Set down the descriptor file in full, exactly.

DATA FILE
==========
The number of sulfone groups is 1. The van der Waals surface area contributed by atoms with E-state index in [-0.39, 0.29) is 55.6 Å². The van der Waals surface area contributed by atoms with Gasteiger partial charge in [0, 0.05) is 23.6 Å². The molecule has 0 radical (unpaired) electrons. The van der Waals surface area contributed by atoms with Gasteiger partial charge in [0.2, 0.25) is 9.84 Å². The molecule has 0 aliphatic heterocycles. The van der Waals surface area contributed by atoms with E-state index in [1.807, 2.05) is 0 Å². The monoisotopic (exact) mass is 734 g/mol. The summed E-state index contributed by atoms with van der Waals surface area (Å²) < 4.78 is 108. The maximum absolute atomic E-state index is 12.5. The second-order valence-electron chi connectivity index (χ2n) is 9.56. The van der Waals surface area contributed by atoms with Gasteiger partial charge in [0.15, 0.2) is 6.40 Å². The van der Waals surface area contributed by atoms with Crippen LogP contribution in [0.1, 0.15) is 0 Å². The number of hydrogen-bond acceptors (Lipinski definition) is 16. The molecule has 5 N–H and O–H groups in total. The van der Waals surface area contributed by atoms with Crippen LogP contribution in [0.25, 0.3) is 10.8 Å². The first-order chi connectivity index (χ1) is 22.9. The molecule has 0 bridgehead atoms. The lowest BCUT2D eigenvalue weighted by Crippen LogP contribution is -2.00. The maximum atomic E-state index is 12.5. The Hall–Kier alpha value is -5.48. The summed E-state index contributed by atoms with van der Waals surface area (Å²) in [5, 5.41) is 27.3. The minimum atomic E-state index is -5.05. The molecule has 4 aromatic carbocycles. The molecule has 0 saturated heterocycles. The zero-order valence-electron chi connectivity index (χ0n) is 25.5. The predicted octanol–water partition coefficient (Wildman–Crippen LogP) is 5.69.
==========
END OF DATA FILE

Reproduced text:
The number of sulfone groups is 1. The van der Waals surface area contributed by atoms with E-state index in [-0.39, 0.29) is 55.6 Å². The van der Waals surface area contributed by atoms with Gasteiger partial charge in [0, 0.05) is 23.6 Å². The molecule has 0 radical (unpaired) electrons. The van der Waals surface area contributed by atoms with Gasteiger partial charge in [0.2, 0.25) is 9.84 Å². The molecule has 0 aliphatic heterocycles. The van der Waals surface area contributed by atoms with E-state index in [1.807, 2.05) is 0 Å². The monoisotopic (exact) mass is 734 g/mol. The summed E-state index contributed by atoms with van der Waals surface area (Å²) < 4.78 is 108. The maximum absolute atomic E-state index is 12.5. The second-order valence-electron chi connectivity index (χ2n) is 9.56. The van der Waals surface area contributed by atoms with Gasteiger partial charge in [0.15, 0.2) is 6.40 Å². The van der Waals surface area contributed by atoms with Crippen LogP contribution in [0.1, 0.15) is 0 Å². The number of hydrogen-bond acceptors (Lipinski definition) is 16. The molecule has 5 N–H and O–H groups in total. The van der Waals surface area contributed by atoms with Crippen LogP contribution in [0.25, 0.3) is 10.8 Å². The first-order chi connectivity index (χ1) is 22.9. The molecule has 0 bridgehead atoms. The lowest BCUT2D eigenvalue weighted by Crippen LogP contribution is -2.00. The maximum atomic E-state index is 12.5. The Hall–Kier alpha value is -5.48. The summed E-state index contributed by atoms with van der Waals surface area (Å²) in [5, 5.41) is 27.3. The minimum atomic E-state index is -5.05. The molecule has 4 aromatic carbocycles. The molecule has 0 saturated heterocycles. The zero-order valence-electron chi connectivity index (χ0n) is 25.5. The predicted octanol–water partition coefficient (Wildman–Crippen LogP) is 5.69.